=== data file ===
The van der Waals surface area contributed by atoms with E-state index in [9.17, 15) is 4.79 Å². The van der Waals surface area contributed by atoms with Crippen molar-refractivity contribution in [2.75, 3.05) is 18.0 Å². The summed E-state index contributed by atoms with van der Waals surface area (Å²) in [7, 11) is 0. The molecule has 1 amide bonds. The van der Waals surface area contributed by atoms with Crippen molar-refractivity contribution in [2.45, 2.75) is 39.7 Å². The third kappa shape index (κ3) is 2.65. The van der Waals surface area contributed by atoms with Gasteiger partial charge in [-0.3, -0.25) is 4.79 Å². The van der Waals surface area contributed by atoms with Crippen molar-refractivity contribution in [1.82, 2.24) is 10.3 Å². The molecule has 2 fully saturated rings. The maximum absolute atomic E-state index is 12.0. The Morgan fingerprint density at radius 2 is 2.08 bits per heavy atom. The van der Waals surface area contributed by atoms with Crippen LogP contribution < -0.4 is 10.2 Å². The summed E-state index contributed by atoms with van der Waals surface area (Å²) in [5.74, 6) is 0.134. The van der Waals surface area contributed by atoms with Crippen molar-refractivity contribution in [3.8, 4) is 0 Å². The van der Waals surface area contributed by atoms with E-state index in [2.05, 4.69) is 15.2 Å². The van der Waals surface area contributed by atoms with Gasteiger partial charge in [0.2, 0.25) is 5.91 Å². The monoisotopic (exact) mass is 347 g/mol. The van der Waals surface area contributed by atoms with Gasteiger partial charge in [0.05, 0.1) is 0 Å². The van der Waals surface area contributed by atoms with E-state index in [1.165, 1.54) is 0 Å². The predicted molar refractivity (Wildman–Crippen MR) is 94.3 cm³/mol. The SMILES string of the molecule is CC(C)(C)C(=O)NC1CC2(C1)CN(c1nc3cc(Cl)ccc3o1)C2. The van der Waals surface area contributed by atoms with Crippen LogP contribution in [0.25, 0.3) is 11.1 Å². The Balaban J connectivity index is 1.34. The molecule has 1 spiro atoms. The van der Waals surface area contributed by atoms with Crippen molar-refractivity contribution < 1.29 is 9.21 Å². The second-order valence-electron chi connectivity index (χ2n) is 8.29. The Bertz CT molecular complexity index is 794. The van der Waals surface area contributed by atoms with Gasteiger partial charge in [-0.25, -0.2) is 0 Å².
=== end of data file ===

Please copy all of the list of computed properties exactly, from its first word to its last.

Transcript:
The van der Waals surface area contributed by atoms with E-state index in [9.17, 15) is 4.79 Å². The van der Waals surface area contributed by atoms with Crippen molar-refractivity contribution in [2.75, 3.05) is 18.0 Å². The summed E-state index contributed by atoms with van der Waals surface area (Å²) in [7, 11) is 0. The molecule has 1 amide bonds. The van der Waals surface area contributed by atoms with Crippen molar-refractivity contribution in [2.45, 2.75) is 39.7 Å². The third kappa shape index (κ3) is 2.65. The van der Waals surface area contributed by atoms with Gasteiger partial charge in [-0.3, -0.25) is 4.79 Å². The van der Waals surface area contributed by atoms with Crippen molar-refractivity contribution in [1.82, 2.24) is 10.3 Å². The molecule has 2 fully saturated rings. The maximum absolute atomic E-state index is 12.0. The Morgan fingerprint density at radius 2 is 2.08 bits per heavy atom. The van der Waals surface area contributed by atoms with Crippen LogP contribution < -0.4 is 10.2 Å². The summed E-state index contributed by atoms with van der Waals surface area (Å²) in [5.74, 6) is 0.134. The van der Waals surface area contributed by atoms with Crippen molar-refractivity contribution in [3.8, 4) is 0 Å². The van der Waals surface area contributed by atoms with E-state index in [2.05, 4.69) is 15.2 Å². The van der Waals surface area contributed by atoms with Gasteiger partial charge in [0.2, 0.25) is 5.91 Å². The monoisotopic (exact) mass is 347 g/mol. The van der Waals surface area contributed by atoms with Gasteiger partial charge in [0.05, 0.1) is 0 Å². The van der Waals surface area contributed by atoms with E-state index in [1.165, 1.54) is 0 Å². The predicted molar refractivity (Wildman–Crippen MR) is 94.3 cm³/mol. The SMILES string of the molecule is CC(C)(C)C(=O)NC1CC2(C1)CN(c1nc3cc(Cl)ccc3o1)C2. The van der Waals surface area contributed by atoms with Crippen LogP contribution in [0.25, 0.3) is 11.1 Å². The Balaban J connectivity index is 1.34. The molecule has 1 spiro atoms. The van der Waals surface area contributed by atoms with Crippen molar-refractivity contribution < 1.29 is 9.21 Å². The second-order valence-electron chi connectivity index (χ2n) is 8.29. The Bertz CT molecular complexity index is 794. The van der Waals surface area contributed by atoms with Gasteiger partial charge in [-0.25, -0.2) is 0 Å².